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School of Pharmacy

UCSF School of Pharmacy

How e-mail reaches you (or not)

To better understand how to deal with spam, it's helpful to understand the path an e-mail message takes to reach you at your UCSF e-mail account. This enables you to understand how spam can be deleted as well as what might be happening to legitimate messages that seem to disappear.

1.

A message is created and sent to your e-mail address.

If this message is spam, it might originate with a human spammer running a script or other program which automates the process for him or her, or it might be a zombie computer -- a computer that has been compromised by a hacker and used to send spam, usually without the knowledge of that computer's owner.

2.

A computer at UCSF reviews and acts upon the message in order to weed out spam.

We call this computer our spam firewall, which receives its name based on the concepts of network firewalls and construction firewalls. The spam firewall filtering takes place before the message reaches your e-mail application.

First, we check whitelists and blacklists...

If the message is from a sender on your whitelist

it is delivered to your e-mail application (go to step #3 below). You can specify that messages from certain e-mail addresses or e-mail domains will always be delivered to you by adding them to your whitelist, which you can edit in Spam Firewall preferences.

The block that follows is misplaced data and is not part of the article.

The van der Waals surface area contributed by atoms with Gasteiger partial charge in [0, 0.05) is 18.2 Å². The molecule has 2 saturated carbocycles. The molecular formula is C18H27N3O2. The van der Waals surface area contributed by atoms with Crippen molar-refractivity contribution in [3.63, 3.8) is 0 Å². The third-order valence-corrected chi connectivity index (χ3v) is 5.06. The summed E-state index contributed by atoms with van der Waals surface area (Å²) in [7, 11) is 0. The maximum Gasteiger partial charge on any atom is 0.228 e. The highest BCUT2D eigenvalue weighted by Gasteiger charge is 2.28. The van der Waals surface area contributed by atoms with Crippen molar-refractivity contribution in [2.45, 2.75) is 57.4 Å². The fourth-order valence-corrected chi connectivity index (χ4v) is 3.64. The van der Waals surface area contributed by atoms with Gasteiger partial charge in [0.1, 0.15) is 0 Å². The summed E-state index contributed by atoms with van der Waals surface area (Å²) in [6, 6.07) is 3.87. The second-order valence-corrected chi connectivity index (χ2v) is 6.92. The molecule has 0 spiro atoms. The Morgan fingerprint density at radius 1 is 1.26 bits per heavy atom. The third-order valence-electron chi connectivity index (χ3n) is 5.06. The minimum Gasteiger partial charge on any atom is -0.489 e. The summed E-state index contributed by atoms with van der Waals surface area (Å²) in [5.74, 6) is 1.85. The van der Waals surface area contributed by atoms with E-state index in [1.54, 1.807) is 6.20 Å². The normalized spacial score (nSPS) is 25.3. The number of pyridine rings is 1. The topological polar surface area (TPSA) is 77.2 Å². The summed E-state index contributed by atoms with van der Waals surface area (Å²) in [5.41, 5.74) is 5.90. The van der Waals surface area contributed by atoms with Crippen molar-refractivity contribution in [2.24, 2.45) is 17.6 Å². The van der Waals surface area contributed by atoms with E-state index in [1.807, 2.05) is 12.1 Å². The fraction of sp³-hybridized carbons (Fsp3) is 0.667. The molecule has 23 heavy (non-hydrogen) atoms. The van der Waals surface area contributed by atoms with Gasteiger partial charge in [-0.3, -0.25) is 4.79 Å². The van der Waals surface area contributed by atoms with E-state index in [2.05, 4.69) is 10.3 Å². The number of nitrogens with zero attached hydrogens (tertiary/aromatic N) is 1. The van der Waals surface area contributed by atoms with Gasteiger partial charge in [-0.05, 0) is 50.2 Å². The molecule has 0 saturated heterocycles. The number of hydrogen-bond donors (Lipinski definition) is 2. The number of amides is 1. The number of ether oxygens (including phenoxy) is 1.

If the message is from a sender on your blacklist

it is deleted. You can block e-mail addresses or e-mail domains by adding them to your blacklist, which you can edit in Spam Firewall preferences.

If neither whitelist nor blacklist,

the message is assigned a spam score. The spam firewall makes a calculated guess as to how similar the message is to previous messages known to be spam. A spam score value between 0 and 10 is assigned to the message: 0 = least likely to be spam, 10 = most likely to be spam. You can control what happens to these messages in Spam Firewall preferences. (Go to the next line below.)

Next, one of two things happens to the message based on its spam score:

The message is quarantined

if it has a spam score higher than your Quarantine setting but lower than your Block setting. These messages are held for 30 days and are available for you to retrieve by examining your quarantine list in Spam Firewall. These messages never reach your inbox unless you explicitly request their delivery.

The message is blocked

if it has a spam score higher than your Block setting. These blocked messages are deleted at the server, and you will never see them, even in your Quarantine. The default Block setting is 7. Messages scoring above 7 are most likely to be spam.

The message is delivered

to your email application if it has a spam score lower than your Quarantine setting.

For more details on adjusting server-side spam filtering settings, see Spam Firewall. The tagging feature has been intentionally disabled. It was requested to be turned off by the CIO because the community didn't like to have email tagged.

3.

Your e-mail application reviews and acts upon the message in order to weed out spam.

Messages may be delivered to your inbox, deleted, or quarantined based on spam filtering settings in your e-mail application. The details of this filtering differ based on the e-mail application you use. Consult the online help or vendor of the e-mail application for help with its spam filtering features.

If a message is not quarantined or deleted by your e-mail application, it is delivered to your inbox.

4.

A message appears in your inbox.

Messages that reach your inbox have had an arduous journey, having gotten past both the UCSF Spam Firewall and your e-mail application's spam filtering.

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